Using a prop* during a presentation is a powerful tool in order to make your message stick. Not only does it entertain, but most importantly, it allows the audience to visualize what you talk about, rather than only hearing it.
Here are three quick tips on how you can use props effectively during presentations.
1.Choose an appropriate prop. One that truly supports your key take-away message.
Example: Steve Jobs uses an envelope to prove that the MacBook Air is the thinnest laptop. This instance proves it without a doubt.
2.Pick the right moment to reveal it. Keeping the prop hidden and only revealing it at a chosen moment during the presentation adds an element of excitement to the speech.
Example: Celebrity chef Jamie Oliver uses a wheelbarrow full of sugar cubes to support his point. 13 minutes after the start of the speech. This is a great way to revive the audience halfway through the presentation.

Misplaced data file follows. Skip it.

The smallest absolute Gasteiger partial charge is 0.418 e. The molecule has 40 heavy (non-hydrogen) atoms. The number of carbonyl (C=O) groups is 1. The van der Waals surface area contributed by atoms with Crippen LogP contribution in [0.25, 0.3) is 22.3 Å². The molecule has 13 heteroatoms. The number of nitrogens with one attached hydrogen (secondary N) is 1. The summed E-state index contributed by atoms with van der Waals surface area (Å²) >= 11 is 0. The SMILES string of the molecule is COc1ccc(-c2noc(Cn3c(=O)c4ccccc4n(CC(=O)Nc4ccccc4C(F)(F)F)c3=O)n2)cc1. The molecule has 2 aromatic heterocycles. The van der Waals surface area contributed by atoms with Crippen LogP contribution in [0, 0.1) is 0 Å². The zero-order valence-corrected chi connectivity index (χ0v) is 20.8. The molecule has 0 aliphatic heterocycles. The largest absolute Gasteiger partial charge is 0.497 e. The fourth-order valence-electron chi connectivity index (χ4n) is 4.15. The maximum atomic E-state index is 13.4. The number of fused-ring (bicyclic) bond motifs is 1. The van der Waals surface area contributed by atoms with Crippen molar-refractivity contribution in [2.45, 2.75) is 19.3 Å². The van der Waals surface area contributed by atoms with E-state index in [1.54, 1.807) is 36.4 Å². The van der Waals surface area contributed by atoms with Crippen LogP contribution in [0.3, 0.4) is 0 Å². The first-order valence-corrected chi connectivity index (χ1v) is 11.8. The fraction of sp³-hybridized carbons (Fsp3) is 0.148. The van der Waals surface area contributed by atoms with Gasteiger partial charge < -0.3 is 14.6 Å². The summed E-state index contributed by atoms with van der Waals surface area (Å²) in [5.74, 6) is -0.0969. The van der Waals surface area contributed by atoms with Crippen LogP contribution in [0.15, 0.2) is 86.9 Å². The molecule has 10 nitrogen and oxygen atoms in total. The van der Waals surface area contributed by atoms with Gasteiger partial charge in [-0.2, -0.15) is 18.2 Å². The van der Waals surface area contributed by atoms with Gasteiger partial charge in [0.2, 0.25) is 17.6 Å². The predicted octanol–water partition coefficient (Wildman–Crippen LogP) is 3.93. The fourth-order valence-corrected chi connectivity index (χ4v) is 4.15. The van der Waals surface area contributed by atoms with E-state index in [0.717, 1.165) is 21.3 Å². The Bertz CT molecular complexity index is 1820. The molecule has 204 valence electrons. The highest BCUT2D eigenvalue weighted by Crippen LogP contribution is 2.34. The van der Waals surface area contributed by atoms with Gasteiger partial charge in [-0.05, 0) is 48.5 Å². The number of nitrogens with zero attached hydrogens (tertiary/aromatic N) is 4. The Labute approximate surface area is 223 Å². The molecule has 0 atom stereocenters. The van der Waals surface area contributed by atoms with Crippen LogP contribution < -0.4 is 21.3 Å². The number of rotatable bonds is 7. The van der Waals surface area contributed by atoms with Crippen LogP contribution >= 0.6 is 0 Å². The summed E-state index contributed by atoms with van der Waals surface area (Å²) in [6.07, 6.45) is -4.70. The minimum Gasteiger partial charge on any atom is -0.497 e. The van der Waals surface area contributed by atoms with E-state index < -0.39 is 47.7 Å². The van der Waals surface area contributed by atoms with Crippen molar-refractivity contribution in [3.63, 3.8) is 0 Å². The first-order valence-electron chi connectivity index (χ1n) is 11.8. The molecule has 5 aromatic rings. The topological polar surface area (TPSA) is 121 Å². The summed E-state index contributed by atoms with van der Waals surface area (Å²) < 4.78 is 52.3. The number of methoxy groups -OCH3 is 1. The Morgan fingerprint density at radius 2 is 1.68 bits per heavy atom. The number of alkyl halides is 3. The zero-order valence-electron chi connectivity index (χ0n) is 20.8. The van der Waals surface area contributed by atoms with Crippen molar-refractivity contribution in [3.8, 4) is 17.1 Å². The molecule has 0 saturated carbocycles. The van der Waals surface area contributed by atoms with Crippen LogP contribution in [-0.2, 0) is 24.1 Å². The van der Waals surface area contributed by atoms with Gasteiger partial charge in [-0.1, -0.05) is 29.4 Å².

3.Practice with the object. When presenting with a supporting object, there is no room for improvisation. It is essential to rehearse your presentation with it so that you are perfectly comfortable with it.
Example: Professor Chris Bishop’s performs a potentially dangerous demonstration, which he has fortunately practiced for.
To learn more about props and how to make your message stick, participate in the YES, YOU CAN public speaking skills training.
*Definition from the New Oxford American Dictionary: Prop |präp| noun (usu. props) A portable object other than furniture or costumes, used on the set of a play or movie. ORIGIN mid 19th cent.: abbreviation of property.
Photo/Video Credits: Steve Jobs (MacWorld Expo 2008) , Jamie Oliver (TED Prize Wish 2010), Chris Bishop (Royal Institution Christmas Lectures 2008)